Band Diagram Tutorial for Quantum Espresso

Hello,

In this tutorial we will go over how to perform a band structure calculation in Quantum Espresso and then how to plot it in python. This tutorial assumes you use the following things:

  1. Quantum Espresso 5.3+
  2. xcrysden
  3. python3.4+
  4. Matplotlib
  5. Numpy

The python requirements will only be if you want to use the plotting tools I have generated to plot my own personal data. This tutorial should also work for a range of Quantum Espresso (QE) versions as well, however they changed the way post-processing takes input files around 5.x so you may get some errors if you use them verbatim. If you do experience errors, feel free to email me if you cannot find proper documentation online for your QE version.

All the files from this tutorial can be downloaded here

Band Structure Calculation

The bandstructure calculation requires four major steps: a relax calculation, a dense nscf (or scf if you are adventurous) k-point calculation, a bands calculation, finally followed post-processing with bands.x and plotband.x if you desire. I will go over these, however I will be plotting the bandstructure with a custom python script that you can customize on your own.

In this tutorial I will be using an example from my ongoing research: zirconium phosphate. The unit cell is about the same size of silicon so you should be able to run it on your laptop, but it is a bit more interesting as it has three different elements and a whole lot of electrons. It also is not well studied, so the band structure can’t look too bad.

Relax and dense nscf calculations

The first step is to fully relax your system. As an example, here is the relax.in file that I have used:

 &control
    calculation='relax',
    restart_mode='from_scratch',
    pseudo_dir = '.',
    outdir='.',
    prefix='1',
    wf_collect=.true.
    verbosity='high'
    forc_conv_thr = 0.01D-3
    etot_conv_thr = 1D-6
    wf_collect = .true.
 /
 &system
    ibrav = 0,
    nat = 11,
    ntyp = 4,
    ecutwfc = 50,
    occupations='smearing',
    degauss=0.005
    vdw_corr='dft-d'
    tot_charge=0.5
 /
 &electrons
    conv_thr = 1.0e-9
    electron_maxstep = 150,
    mixing_beta=0.3
    diagonalization='cg'
 /
 &ions
    ion_dynamics = 'bfgs'
 /
 &cell
    cell_factor = 10
    cell_dynamics='damp-w'
/
ATOMIC_SPECIES
P 30.97 P.pbe-n-van.UPF
Zr 91.224 Zr.pbe-nsp-van.UPF
O 16 O.pbe-rrkjus.UPF
H 1 H.pbe-rrkjus.UPF
ATOMIC_POSITIONS {crystal}
Zr       0.000381444   0.000263039  -0.000011516
P        0.333734416   0.666926994   0.300249262
P        0.667031911   0.333607637   0.699728761
O        0.139956220   0.782172447   0.215796553
O        0.218465107   0.357889207   0.215824072
O        0.642777110   0.860716177   0.215852669
O        0.860780811   0.218340246   0.784215740
O        0.782240518   0.642635199   0.784154708
O        0.357982949   0.139830740   0.784122021
H        0.333724901   0.666936549   0.551898251
H        0.667099278   0.333619644   0.448080371
K_POINTS {automatic}
3 3 3 0 0 0
CELL_PARAMETERS {angstrom}
5.417202237 7.58679E-06 -1.5423E-05
-2.708594549  4.691425372 4.98917E-06
-1.58786E-05  -3.23754E-06  5.575997826

Once this calculation finished, I used my existing ScfCreator.py to generate the nscf file. The only note here is that I actually modified the k-point grid to be 12 12 12 0 0 0 in the nscf calculation to be super dense. This will make your bands calculation converge much smoother and should prevent issues down the road.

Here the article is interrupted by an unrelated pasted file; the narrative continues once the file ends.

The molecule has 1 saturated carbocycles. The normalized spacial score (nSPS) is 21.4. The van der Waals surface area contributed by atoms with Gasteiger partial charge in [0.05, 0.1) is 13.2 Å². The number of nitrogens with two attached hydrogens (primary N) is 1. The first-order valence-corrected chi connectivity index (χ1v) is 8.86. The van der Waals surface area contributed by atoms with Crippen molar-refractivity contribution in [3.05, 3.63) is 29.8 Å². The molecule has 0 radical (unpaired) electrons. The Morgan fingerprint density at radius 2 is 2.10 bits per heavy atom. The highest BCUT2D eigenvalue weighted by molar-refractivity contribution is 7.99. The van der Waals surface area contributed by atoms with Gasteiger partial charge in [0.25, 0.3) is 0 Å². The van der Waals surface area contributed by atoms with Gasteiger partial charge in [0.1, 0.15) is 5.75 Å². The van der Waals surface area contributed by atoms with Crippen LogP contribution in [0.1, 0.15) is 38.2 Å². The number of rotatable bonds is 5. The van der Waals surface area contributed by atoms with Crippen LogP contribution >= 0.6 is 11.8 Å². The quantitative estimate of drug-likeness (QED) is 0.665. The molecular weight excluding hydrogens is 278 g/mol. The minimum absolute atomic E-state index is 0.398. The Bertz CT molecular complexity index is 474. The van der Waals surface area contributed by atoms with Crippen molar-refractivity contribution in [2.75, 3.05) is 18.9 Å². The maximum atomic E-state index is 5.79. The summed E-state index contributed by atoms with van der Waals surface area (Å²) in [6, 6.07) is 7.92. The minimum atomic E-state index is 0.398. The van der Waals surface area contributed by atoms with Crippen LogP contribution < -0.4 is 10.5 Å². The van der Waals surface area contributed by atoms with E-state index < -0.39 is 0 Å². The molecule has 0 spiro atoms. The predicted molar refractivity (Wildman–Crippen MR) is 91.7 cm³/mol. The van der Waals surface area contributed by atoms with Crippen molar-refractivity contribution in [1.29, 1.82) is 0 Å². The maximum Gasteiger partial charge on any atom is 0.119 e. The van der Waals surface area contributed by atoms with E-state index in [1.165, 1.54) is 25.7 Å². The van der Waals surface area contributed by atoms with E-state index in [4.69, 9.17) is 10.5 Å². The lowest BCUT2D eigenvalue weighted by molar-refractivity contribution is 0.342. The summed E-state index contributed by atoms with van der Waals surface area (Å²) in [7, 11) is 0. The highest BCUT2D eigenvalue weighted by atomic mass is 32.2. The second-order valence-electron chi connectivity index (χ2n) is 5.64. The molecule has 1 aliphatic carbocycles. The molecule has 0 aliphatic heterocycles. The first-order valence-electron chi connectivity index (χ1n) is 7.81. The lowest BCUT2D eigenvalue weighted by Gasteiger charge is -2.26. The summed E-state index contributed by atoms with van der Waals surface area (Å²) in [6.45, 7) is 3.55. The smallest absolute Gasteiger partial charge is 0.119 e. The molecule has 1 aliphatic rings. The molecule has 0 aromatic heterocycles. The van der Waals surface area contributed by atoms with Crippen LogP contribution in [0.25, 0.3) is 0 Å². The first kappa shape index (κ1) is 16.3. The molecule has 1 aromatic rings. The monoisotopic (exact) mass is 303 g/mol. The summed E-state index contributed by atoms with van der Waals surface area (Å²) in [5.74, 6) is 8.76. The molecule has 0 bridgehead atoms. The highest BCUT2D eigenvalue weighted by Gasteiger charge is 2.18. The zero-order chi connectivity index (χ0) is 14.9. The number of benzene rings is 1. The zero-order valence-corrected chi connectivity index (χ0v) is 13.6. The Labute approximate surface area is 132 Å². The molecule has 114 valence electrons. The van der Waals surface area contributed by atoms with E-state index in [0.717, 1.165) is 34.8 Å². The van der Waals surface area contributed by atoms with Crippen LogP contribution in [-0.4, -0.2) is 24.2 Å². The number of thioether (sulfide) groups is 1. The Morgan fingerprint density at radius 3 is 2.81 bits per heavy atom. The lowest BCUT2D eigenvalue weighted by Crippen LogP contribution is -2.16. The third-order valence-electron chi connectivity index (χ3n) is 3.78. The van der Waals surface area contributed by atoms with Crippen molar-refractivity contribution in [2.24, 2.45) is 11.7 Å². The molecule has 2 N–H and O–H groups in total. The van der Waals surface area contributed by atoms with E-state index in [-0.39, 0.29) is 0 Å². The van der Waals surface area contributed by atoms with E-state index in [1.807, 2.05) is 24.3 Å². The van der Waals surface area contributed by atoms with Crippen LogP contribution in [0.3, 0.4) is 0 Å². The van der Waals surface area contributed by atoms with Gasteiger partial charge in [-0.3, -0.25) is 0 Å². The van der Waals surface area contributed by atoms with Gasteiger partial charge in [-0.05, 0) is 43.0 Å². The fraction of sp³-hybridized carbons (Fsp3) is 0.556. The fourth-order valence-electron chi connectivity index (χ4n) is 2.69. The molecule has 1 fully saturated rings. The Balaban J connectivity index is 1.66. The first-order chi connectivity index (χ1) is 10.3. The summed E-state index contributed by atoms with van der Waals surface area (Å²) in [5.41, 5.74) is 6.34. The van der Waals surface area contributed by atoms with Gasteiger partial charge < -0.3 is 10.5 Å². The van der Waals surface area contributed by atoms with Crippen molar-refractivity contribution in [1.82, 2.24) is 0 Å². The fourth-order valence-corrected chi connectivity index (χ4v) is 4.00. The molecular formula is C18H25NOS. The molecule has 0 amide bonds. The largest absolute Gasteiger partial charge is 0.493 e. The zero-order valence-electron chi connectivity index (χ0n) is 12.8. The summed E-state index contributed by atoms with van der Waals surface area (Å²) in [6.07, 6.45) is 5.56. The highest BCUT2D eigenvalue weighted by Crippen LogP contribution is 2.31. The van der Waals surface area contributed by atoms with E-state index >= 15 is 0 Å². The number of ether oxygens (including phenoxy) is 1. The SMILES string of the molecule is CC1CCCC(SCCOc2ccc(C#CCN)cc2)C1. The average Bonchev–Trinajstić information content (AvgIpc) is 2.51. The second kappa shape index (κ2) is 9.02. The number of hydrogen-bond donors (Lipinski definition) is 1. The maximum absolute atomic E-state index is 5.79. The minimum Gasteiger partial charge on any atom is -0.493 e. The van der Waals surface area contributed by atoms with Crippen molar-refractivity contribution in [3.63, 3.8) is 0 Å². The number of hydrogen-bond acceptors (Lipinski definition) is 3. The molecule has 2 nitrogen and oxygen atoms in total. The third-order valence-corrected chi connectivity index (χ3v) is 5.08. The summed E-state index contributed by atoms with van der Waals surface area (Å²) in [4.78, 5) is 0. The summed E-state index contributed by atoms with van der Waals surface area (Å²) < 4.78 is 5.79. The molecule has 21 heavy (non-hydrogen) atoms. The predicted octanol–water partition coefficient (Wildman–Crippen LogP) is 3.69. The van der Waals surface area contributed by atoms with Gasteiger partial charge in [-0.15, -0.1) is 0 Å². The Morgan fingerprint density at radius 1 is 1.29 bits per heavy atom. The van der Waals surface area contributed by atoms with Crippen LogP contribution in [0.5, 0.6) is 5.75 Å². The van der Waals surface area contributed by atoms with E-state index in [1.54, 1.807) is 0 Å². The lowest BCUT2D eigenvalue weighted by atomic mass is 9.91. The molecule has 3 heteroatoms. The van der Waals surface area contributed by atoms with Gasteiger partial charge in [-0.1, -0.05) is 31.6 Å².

Bands Calculation

The bread and butter of a band structure calculation is actually in the bands calculation. This is also performed with pw.x, with the input of calculation=’bands’ in lieu of relax or nscf. The trick here is you want to pick your k-path in reciprocal space. Normally the path you choose can tell you about the unique physics of your system. For a general calculation such as this, I simply go over all the high-symmetry points in k-space. This gives a qualitative view of the bandstructure and can guide future work on different paths in k-space. Generally I use a cool little program called xcrysden to select this path. Below are some pictures to guide you on selecting this path:

You can see in the last slide that I went over a range of k-space that selected all the unique high-symmetry points. Remember, right now all we care about is the qualitative look of the band structure. If you were to be looking into this for rigorous scientific applications, you would need to be more careful about how you choose these points. At any rate, once you have the output of xcrysden (here I made 300 points along the kpath that we have selected), you should end up with a bands.in file such as this:

 &control
    calculation='bands',
    restart_mode='from_scratch',
    pseudo_dir = '.',
    outdir='.',
    prefix='1',
    wf_collect=.true.
    verbosity='high'
    forc_conv_thr = 0.01D-3
    etot_conv_thr = 1D-6
    wf_collect = .true.
 /
 &system
    ibrav = 0,
    nat = 11,
    ntyp = 4,
    ecutwfc = 50,
    occupations='smearing',
    degauss=0.005
    vdw_corr='dft-d'
    tot_charge=0.5
 /
 &electrons
    conv_thr = 1.0e-9
    electron_maxstep = 150,
    mixing_beta=0.3
    diagonalization='cg'
 /
 &ions
    ion_dynamics = 'bfgs'
 /
 &cell
    cell_factor = 10
    cell_dynamics='damp-w'
/
ATOMIC_SPECIES
P 30.97 P.pbe-n-van.UPF
Zr 91.224 Zr.pbe-nsp-van.UPF
O 16 O.pbe-rrkjus.UPF
H 1 H.pbe-rrkjus.UPF
ATOMIC_POSITIONS {crystal}
Zr       0.000381444   0.000263039  -0.000011516
P        0.333734416   0.666926994   0.300249262
P        0.667031911   0.333607637   0.699728761
O        0.139956220   0.782172447   0.215796553
O        0.218465107   0.357889207   0.215824072
O        0.642777110   0.860716177   0.215852669
O        0.860780811   0.218340246   0.784215740
O        0.782240518   0.642635199   0.784154708
O        0.357982949   0.139830740   0.784122021
H        0.333724901   0.666936549   0.551898251
H        0.667099278   0.333619644   0.448080371
CELL_PARAMETERS {angstrom}
5.417202237 7.58679E-06 -1.5423E-05
-2.708594549  4.691425372 4.98917E-06
-1.58786E-05  -3.23754E-06  5.575997826
 K_POINTS crystal
         300
        0.0000000000    0.0000000000    0.0000000000    1.0
        0.0142857143    0.0000000000    0.0000000000    1.0
        0.0285714286    0.0000000000    0.0000000000    1.0
        0.0428571429    0.0000000000    0.0000000000    1.0